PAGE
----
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Thirtysomethings Burt (John Krasinski) and Verona (Maya Rudolph) discover they are going to have a child. Expecting support from Burt's parents (Catherine O'Hara, Jeff Daniels), who instead leave for a two-year overseas holiday, they turn their initial dismay into an opportunity to embark on their own literal journey of discovery. Taking to the road, they visit old friends in places from Miami to Canada; from new-age intellectuals to slightly desperate crazies, from the negligent to the overly protective, each welcoming parent proffers well-meaning advice to the fleeing couple.

Review by Andrew L. Urban:
As if to prove how much harder it is to make a terrific comedy, Sam Mendes has made a laboured (sorry) attempt at a comedy about a pregnant woman who tries to find a place to call home with her boyfriend - whom she refuses to marry. There is nothing more important for the central characters than the imminent arrival of their baby in three months time - but by excluding almost everything else from their conversations and actions, the film is a bit too sentimental and rather flat, despite some amusing scenes.

Maya Rudolph's stand-out performance makes the film worthwhile, and John Krasinski as the eager boyfriend is also fine, although Mendes gets him to do sit-com things which drag the film's tone in the wrong direction. Likewise the ever excellent Maggie Gyllenhaal, whose spiritually aware, all-natural mother figure is a bravura parody - along with her ponytailed soulmate, Lowell, (Jim Gaffigan) - of those who live on a higher consciousness level than us, on a giant bed all together as one happy family, have sex in front of their children and are offended by strollers: why would you want to PUSH your child away from you!! Shriek!

But Mendes allows things to get into sitcom land too often, as with Allison Janney's overacted performance as the loud, vulgar and un-motherly mother of youngsters, and Catherine O'Hara as Verona's grotesque mother in law ... if she and Burt were married.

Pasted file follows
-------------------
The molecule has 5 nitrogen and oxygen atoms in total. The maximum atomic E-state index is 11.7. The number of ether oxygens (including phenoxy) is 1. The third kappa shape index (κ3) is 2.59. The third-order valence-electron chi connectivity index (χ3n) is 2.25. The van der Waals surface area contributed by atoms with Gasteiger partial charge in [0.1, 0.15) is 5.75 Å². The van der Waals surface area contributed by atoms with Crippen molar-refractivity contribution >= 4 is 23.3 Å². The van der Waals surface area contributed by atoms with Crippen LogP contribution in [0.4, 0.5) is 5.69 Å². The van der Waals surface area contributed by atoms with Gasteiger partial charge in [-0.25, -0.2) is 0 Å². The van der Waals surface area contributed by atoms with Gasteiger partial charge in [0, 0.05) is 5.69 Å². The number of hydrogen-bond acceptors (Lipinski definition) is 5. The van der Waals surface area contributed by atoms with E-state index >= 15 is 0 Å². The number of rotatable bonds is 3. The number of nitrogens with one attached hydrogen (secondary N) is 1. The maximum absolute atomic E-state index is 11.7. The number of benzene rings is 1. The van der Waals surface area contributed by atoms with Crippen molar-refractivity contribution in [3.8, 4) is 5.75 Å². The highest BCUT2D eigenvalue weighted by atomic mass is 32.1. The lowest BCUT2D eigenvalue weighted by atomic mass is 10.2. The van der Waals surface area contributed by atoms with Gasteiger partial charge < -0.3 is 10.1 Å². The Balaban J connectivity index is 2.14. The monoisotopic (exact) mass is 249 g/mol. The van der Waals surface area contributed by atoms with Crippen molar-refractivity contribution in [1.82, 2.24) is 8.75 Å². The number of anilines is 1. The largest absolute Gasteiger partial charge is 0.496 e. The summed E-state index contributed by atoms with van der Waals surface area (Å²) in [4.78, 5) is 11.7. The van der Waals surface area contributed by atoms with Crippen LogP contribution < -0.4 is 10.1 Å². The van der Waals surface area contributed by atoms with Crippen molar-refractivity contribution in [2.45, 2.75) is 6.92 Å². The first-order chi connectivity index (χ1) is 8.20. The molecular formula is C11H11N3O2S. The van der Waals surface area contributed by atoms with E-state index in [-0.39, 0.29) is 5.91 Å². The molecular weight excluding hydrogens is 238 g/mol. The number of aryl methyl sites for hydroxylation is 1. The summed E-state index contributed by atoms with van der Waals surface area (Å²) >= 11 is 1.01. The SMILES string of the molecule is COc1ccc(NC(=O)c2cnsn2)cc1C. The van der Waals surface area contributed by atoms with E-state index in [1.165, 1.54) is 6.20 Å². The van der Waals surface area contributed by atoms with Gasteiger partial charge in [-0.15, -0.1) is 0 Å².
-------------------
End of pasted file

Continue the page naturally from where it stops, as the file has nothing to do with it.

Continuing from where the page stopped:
The road movie structure serves to bounce X and Y around America in search of a nest; they find all options wanting, until a tearful and delayed return to the maternal home, where X was raised. Why it took so long to find the obvious is unclear; it means that we have to endure a folksy vocals n' guitar soundtrack which helps plonk the film on my special 'groan' shelf.

Review by Louise Keller:
Parenthood, relationships and belonging are the themes of this occasionally endearing road movie on which acclaimed director Sam Mendes has put his stamp. In a way, Mendes' involvement surprisingly works against it as it raises expectations to a level that cannot be met. Away We Go is an amiable comedy with a stellar cast, yet the film fails to satisfy, as much of what happens and the various characters are so overdone, there is little connection to reality.

We first meet Maya Rudolph's Verona and John Krasinski's Burt in a compromising situation in bed. The way the news of Verona's impending pregnancy is delivered is one you could never expect. Then the journey begins. The film poses a series of question marks about serious issues, often depicted in a humorous way. Insecurities about weight, to marry or not to marry, where to live, how to live and near who to live are some of the issues raised.

The road trip begins with a visit to Burt's over-doting parents. But there are surprises in store as soon as they walk through the door, when Catherine O'Hara's Gloria and Jeff Daniels' Jerry have news of their own. Then it is off to Phoenix where Allison Janny's over-the-top redhead is the loud, brash foot-in-mouth friend with inappropriate behaviour. In Tucson, it is Verona's sister Grace (Carmen Ejogo, lovely), whose relationship is filled with insecurities. The scene-stealer is Maggie Gyllenhaal's new age earth mother LN (yes, it sounds like it's spelt), with an aversion to strollers. Her Continuum home with the communal bed and lover with as much balance as a seahorse on land is amusing as an interlude, although the sequence, like most of the film, is overdone.

It is a surprising choice for Mendes and one in which he exercises no subtlety. Unlike his masterpiece American Beauty that makes its point in both a realistic, credible way and elevates its content in satirical, cutting style.

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(US/UK, 2009)

CAST: John Krasinski, Maya Rudolph, Carmen Ejogo, Catherine O'Hara, Jeff Daniels, Allison Janney, Jim Gaffigan, Maggie Gyllenhaal

PRODUCER: Sam Mendes, Peter Saraf, Edward Saxon, Marc Turtletaub

DIRECTOR: Sam Mendes

SCRIPT: Dave Eggers, Vendela Vila


EDITOR: Sarah Flack

MUSIC: Alexi () Murdoch


RUNNING TIME: 98 minutes


AUSTRALIAN RELEASE: December 10, 2009

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